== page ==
A Horse Named Sorrow
Trebor Healey’s new novel, A Horse Named Sorrow (248 pages, Univesrity of Wisconsin, $26.95), tells the bittersweet story of young love in San Francisco in the 1980s. Seamus falls in love with Jimmy the first time he seems him wheeling his bike along the streets of San Francisco. Jimmy says he has ridden his bike from New York State, and Seamus finds the young vagabond sexy and appealing. He invites the boy home and they have a good time, but Jimmy is off again before morning. Seamus realizes he has fallen in love, and it takes him a long time to find Jimmy again. Jimmy is happy to see Seamus too, but he is ill and he wanted to protect the other boy. But Seamus is committed and he cares for Jimmy till the end, promising him that he will return his ashes to Buffalo, New York, his home.
Seamus decides, however, to travel back across the country in the same manner that Jimmy arrived, by bicycle. So off he goes, on Jimmy’s bike, with Jimmy’s ashes on the handlebars. As crazy as this scheme might seem, it emerges out of Seamus’s love for Jimmy, and Healey is wonderful at creating this deeply felt compulsion that for Seamus is the only possible response to loss and longing.
The trip itself is one of the wonderful road trips in American fiction. Seamus encounters all the misfits and marginal characters of the great American homeland, and his attempt to carry Jimmy to safety engages him with souls as lost as he is. If this trip teaches Seamus about loss, it also begins to give his life the meaning he thought it lacked. Healey gets inside Seamus in a way that teaches us what it means to be caught up in the misery of love and loss.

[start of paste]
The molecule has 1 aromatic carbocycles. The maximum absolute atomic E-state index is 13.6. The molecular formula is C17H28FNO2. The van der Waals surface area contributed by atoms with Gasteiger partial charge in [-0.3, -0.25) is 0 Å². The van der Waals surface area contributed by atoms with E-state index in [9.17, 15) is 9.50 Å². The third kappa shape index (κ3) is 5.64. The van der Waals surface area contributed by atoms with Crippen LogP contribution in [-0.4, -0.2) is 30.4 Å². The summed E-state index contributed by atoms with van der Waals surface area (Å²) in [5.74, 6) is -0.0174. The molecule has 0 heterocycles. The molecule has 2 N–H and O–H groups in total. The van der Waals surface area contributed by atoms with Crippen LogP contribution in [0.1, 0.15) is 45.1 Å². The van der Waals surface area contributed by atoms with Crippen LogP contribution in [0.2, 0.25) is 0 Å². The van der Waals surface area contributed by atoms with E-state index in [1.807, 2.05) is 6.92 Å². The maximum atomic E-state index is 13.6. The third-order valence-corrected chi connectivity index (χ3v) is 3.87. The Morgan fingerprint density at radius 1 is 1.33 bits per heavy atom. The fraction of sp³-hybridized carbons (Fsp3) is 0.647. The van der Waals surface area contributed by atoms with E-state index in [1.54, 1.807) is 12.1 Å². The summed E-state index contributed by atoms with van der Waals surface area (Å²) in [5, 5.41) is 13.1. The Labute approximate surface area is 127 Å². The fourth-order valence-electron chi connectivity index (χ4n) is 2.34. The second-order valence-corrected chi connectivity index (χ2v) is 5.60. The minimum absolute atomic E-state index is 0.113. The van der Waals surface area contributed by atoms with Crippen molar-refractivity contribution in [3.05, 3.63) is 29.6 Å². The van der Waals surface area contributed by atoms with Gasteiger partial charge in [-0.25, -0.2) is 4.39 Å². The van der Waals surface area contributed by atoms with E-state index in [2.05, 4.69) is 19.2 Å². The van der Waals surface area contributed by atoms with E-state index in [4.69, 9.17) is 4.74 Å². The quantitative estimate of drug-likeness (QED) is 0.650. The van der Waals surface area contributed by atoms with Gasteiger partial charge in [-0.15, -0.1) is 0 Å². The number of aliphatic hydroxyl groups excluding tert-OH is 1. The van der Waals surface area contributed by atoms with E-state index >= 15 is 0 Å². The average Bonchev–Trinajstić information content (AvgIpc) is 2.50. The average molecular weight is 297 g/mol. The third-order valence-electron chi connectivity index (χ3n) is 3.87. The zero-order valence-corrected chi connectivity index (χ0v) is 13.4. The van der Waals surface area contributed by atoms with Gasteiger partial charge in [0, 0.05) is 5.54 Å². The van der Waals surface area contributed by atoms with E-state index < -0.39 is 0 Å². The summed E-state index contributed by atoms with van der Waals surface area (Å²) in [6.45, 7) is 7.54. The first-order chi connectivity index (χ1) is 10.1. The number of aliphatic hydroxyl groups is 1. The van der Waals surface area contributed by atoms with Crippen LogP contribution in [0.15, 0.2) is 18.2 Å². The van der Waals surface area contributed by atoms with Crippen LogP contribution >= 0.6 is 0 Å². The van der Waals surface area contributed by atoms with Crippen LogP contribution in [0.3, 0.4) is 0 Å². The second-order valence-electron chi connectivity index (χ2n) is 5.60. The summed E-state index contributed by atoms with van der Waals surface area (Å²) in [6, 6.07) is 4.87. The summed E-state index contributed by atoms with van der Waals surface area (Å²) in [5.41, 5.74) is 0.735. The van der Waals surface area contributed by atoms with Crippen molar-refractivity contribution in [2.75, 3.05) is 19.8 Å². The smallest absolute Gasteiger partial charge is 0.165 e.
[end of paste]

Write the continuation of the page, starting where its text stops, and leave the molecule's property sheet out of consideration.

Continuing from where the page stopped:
It would be a cliché to say that Seamus discovers himself as he travels east with Jimmy’s ashes, but it is not a cliché as you watch this happen to a young man coming to terms with grief. Healey creates the power of young love and the devastating effect it has on the two young men who experience it. The bicycle trip puts the power of that love into terms that everyone can understand. Seamus cannot put words to his grief, but then he does not really have to. Instead he gives it the shape of this journey, which transforms him and starts to make him whole again.